Capital Flows to Developing Countries: The Allocation Puzzle

by Pierre-Olivier Gourinchas, University of California Berkeley
and Olivier Jeanne, Peterson Institute for International Economics

November 2009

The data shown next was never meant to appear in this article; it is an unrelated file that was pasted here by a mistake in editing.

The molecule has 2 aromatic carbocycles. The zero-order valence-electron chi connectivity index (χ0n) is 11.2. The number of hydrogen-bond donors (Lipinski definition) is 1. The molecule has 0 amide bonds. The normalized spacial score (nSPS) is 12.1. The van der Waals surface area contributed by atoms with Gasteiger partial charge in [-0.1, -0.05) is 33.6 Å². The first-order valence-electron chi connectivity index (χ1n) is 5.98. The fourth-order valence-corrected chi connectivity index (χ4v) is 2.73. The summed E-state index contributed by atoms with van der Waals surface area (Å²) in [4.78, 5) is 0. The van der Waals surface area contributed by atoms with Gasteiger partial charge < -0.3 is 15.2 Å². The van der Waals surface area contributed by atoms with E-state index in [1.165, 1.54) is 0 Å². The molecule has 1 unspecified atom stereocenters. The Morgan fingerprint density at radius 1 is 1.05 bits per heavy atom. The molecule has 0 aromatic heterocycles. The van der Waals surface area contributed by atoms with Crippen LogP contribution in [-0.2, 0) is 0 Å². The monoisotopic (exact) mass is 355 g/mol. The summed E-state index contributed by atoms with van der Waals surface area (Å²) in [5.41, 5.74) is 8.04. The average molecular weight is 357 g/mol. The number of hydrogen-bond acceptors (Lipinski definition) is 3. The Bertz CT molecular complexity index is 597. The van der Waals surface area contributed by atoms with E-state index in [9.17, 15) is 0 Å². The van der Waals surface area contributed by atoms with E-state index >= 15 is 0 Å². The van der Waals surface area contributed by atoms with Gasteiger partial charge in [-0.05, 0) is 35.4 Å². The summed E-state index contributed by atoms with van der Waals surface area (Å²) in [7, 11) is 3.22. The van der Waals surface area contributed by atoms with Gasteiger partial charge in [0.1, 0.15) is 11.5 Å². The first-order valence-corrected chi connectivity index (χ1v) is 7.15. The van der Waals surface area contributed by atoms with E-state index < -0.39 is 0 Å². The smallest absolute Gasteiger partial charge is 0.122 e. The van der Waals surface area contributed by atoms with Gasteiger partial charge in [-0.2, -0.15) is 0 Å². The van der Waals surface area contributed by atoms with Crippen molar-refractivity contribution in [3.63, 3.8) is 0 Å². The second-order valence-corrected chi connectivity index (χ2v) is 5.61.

The textbook neoclassical growth model predicts that countries with faster productivity growth should invest more and attract more foreign capital. The authors show that the allocation of capital flows across developing countries is the opposite of this prediction: Capital seems to flow more to countries that invest and grow less. They introduce wedges into the neoclassical growth model and find that one needs a saving wedge in order to explain the correlation between growth and capital flows observed in the data. They conclude with a discussion of some possible avenues for research to resolve the contradiction between the model predictions and the data.

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